Autostereoscopic (no eyewear) 3-D systems based on the sequential placement of full 2-D perspective images into horizontal viewing zones (2 to 11 common) do not provide a simple walkaround capability have uncomfortably restricted viewing zones for even one person, cannot be updated fast enough to prevent image jitter, and cause nausea in most users for use longer than 15 min. Autostereoscopic systems based on volumetric approaches (e.g. spinning screen, laser-scanned cube, depth multiplex 2D) are too dim and too small to be useful. Autostereoscopic systems based on electronic holographic efforts have been too slow and too dim to be useful. Fortunately, recent advances in microprocessors, algorithms, communications, and gesture control technology have now made it possible to develop a compact full multiplex digital holographic display system with adequate performance for use in operational applications. Computational power to generate full multiplex holograms can be produced affordably by use of clusters of consumer personal computers and graphics rendering cards. The hologram pixel (sample of the 2-D hologram) should ideally be 500 nm or smaller in size and 14 bits in grayscale for adequate discrete representation. Alternatively, basis representations of holograms based on precompiled hologram element (hogel) basis sets require pixels of 20 µm or smaller compared to the 11-20 µm pitches now in production for MicroDisplays in a variety of MEMS, OLED, and LCD technologies. Nanoelectronic fabrication techniques now being matured by the integrated circuit industry at the 45-nm node, together with diffractive optics for pixel or hogel imaging, enable fabrication of hologram pixels (hpixel) across 100 sq inch of a 16-inch wafer. The resulting sampled hologram (70-giga-hpixels) might correspond to a true 3-D resolution of several megavoxels in a 30º field of view (FOV). The goal of this topic is to capitalize on this opportunity to begin to enable petabyte command and control databases to be visualized and controlled dynamically in 3-D with look-around in all directions with artifacts that are acceptable by long-term use operators. Gesture control of the imagery via a sensor-embedded glove is also envisioned to make user interaction with 3-D content intuitive. Solid state 3-D would enhance both ground and airborne displays, providing depth information in the cockpit and reducing ambiguity in ground based applications. The technology developed in this topic should be focused on comfortable long-term use by multiple simultaneous viewers in air, space, and cyberspace operations centers and be adaptable to airborne functions.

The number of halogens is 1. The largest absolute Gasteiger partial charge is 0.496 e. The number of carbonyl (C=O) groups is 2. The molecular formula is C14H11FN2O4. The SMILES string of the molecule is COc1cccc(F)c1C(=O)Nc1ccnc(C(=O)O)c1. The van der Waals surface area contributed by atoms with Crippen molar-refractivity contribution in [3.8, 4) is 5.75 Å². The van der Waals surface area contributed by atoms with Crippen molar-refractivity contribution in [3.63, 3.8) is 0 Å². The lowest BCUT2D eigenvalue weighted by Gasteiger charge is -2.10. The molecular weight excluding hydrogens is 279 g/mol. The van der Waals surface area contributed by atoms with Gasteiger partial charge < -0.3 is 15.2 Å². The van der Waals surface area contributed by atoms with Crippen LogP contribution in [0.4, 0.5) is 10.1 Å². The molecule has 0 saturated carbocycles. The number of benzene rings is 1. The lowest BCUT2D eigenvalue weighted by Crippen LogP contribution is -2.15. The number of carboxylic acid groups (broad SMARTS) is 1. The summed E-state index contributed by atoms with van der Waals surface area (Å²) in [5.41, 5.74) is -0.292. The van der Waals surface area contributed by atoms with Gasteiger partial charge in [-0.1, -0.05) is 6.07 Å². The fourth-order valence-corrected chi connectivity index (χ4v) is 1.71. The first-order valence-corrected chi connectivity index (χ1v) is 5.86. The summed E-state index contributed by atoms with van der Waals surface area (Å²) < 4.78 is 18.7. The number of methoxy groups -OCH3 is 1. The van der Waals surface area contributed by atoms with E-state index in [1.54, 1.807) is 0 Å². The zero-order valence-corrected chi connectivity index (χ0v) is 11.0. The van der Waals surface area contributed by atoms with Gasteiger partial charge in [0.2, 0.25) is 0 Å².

PHASE I: Design an FMHD capable of presenting, at a minimum, a full parallax monochrome image at any pupil position in a 30º FOV that is viewable in room illumination and controllable with a gesture (e.g. glove) interface. Develop a visual artifact reduction strategy and assess usability and comfort issues.

PHASE II: Fabricate and demonstrate a solid-state FMHD display system at video rate in a laboratory environment in a single color with a wearable dataglove interface. Define a pathway for integration into a tabletop multiperson team workstation form-factor that is scalable to wall size. Demonstrate pathways to full color, larger fields of view, and higher resolutions.

PHASE III / DUAL USE: Military application: Complex system visualization for air, space, and cyberspace situational awareness, planning, execution of missions in command and control centers; battlespace visualization, and medical research. Commercial application: Commercial air traffic control, computer-aided design, real-time functional magnetic resonant brain activity imaging, scientific data visualization, teaching, entertainment, and medical research.